MANILA, Philippines - The National Water Resources Board (NWRB) yesterday warned the public that Metro Manila could face water rationing if the water level continues to drop in Angat Dam in Bulacan. Angat supplies potable water to the metropolis.
Jorge Estioko, officer-in-charge of the NWRB deputy executive director’s office, said the agency would have to decide if they would retain the existing water allocation or reduce water supply of Metro Manila next month.
He added that in the case of water supply reduction, the agency would have to pinpoint specific areas in Metro Manila where such measure will be implemented.
On Tuesday, concerned officials recorded Angat Dam’s water level at 181.92 meters.
Maynilad Water Services Inc., the country’s largest water utility firm, is expecting a worst case scenario of around 60,000 households suffering from water supply disruptions in August should the absence of rain continue.
While supply remains normal so far, water level at the Angat Dam continues to decline, a situation that calls for the public to conserve water to prevent the repeat of the widespread water shortage during the El Niño phenomenon in 2010, company officials said yesterday.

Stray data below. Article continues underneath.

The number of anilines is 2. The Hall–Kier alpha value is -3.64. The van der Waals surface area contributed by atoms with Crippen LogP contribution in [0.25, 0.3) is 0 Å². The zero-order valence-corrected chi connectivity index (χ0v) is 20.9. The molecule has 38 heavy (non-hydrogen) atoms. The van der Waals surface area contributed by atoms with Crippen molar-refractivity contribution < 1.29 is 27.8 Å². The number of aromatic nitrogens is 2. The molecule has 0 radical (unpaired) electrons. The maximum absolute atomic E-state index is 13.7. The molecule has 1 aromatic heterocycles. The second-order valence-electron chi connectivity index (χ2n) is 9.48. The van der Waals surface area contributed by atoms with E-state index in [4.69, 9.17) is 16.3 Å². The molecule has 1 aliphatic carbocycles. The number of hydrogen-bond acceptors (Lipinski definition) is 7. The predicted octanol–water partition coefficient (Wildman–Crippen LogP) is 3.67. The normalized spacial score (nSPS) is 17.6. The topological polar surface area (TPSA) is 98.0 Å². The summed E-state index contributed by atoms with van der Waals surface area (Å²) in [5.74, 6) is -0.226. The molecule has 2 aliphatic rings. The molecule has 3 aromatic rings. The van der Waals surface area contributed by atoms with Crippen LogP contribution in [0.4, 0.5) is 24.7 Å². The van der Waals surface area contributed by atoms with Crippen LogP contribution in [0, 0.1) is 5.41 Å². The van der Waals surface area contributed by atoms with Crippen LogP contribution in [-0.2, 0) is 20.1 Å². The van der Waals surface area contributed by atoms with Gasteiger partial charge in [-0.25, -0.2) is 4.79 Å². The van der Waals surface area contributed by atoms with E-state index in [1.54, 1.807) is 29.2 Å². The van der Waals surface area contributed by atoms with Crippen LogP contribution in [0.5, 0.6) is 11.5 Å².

“We’re preparing for the worst. The worst was in 2010 when water (level at the Angat Dam) went down to 157 meters above sea level. We’re trying our best to carefully monitor the protocol of releases of water in Angat Dam,” said Maynilad president and CEO Victorico Vargas.
During the El Niño in 2010, around 322,000 Maynilad customers suffered from disrupted water supply. However, the west zone water concessionaire has already implemented contingency plans, including the construction of nine water reservoirs.
“If 2010 happens again today, we will have lower pressure but there will be water. At worst, about five percent or 60,000 of our customer base will be affected,” Vargas said, adding that some customers might no longer enjoy 24 hours of water service.
Maynilad chief financial officer Randolph Estrellado said as of Tuesday, water level in Angat Dam was at 181.92 meters but it drops by around 30 centimeters per day.
Should lack of rains continue, water level at the Angat Dam might fall to the critical 180-meter level by May 14 and further decline to 157 meters – the same as 2010 level – in August, Vargas said.
Manuel Pangilinan, chairman of Maynilad’s parent firm Metro Pacific Investments Corp. (MPIC), said that while the water utility is pursuing the reduction of non-revenue water, the public should cooperate by conserving water.
Non-revenue water, or water lost through leaks and theft, fell to 35.3 percent in the first quarter from 39.9 percent a year ago with Maynilad’s repair of 9,117 leaks. When MPIC took over Maynilad in 2007, non-revenue water stood at 68 percent.
A meeting set for the third week of May will discuss Metro Manila’s water allocation, which for sure will not consider additional water supply given the continuing drop in the water level of the said dam in Bulacan, said Estioko. – With Neil Jerome Morales, Evelyn Macairan